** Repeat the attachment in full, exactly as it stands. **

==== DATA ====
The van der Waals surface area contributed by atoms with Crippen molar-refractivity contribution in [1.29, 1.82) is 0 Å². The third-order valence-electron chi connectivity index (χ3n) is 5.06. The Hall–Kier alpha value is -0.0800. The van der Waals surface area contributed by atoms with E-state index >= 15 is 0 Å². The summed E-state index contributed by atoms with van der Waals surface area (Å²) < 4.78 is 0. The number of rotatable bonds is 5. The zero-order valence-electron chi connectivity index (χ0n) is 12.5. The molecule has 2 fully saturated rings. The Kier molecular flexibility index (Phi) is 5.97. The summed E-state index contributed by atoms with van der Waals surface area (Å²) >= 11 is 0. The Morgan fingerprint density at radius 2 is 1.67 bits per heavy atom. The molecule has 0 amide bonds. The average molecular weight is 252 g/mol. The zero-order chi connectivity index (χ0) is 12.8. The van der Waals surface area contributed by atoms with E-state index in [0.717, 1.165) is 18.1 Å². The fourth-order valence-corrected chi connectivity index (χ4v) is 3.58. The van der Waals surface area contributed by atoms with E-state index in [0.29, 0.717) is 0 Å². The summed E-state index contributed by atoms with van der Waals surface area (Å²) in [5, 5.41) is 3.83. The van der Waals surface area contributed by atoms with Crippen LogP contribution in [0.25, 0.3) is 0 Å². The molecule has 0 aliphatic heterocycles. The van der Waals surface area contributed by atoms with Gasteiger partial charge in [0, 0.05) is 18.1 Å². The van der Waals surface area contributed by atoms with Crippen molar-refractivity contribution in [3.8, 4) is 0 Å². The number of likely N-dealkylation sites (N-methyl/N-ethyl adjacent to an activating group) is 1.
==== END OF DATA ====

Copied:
The van der Waals surface area contributed by atoms with Crippen molar-refractivity contribution in [1.29, 1.82) is 0 Å². The third-order valence-electron chi connectivity index (χ3n) is 5.06. The Hall–Kier alpha value is -0.0800. The van der Waals surface area contributed by atoms with E-state index >= 15 is 0 Å². The summed E-state index contributed by atoms with van der Waals surface area (Å²) < 4.78 is 0. The number of rotatable bonds is 5. The zero-order valence-electron chi connectivity index (χ0n) is 12.5. The molecule has 2 fully saturated rings. The Kier molecular flexibility index (Phi) is 5.97. The summed E-state index contributed by atoms with van der Waals surface area (Å²) >= 11 is 0. The Morgan fingerprint density at radius 2 is 1.67 bits per heavy atom. The molecule has 0 amide bonds. The average molecular weight is 252 g/mol. The zero-order chi connectivity index (χ0) is 12.8. The van der Waals surface area contributed by atoms with E-state index in [0.717, 1.165) is 18.1 Å². The fourth-order valence-corrected chi connectivity index (χ4v) is 3.58. The van der Waals surface area contributed by atoms with E-state index in [0.29, 0.717) is 0 Å². The summed E-state index contributed by atoms with van der Waals surface area (Å²) in [5, 5.41) is 3.83. The van der Waals surface area contributed by atoms with Crippen LogP contribution in [0.25, 0.3) is 0 Å². The molecule has 0 aliphatic heterocycles. The van der Waals surface area contributed by atoms with Gasteiger partial charge in [0, 0.05) is 18.1 Å². The van der Waals surface area contributed by atoms with Crippen molar-refractivity contribution in [3.8, 4) is 0 Å². The number of likely N-dealkylation sites (N-methyl/N-ethyl adjacent to an activating group) is 1.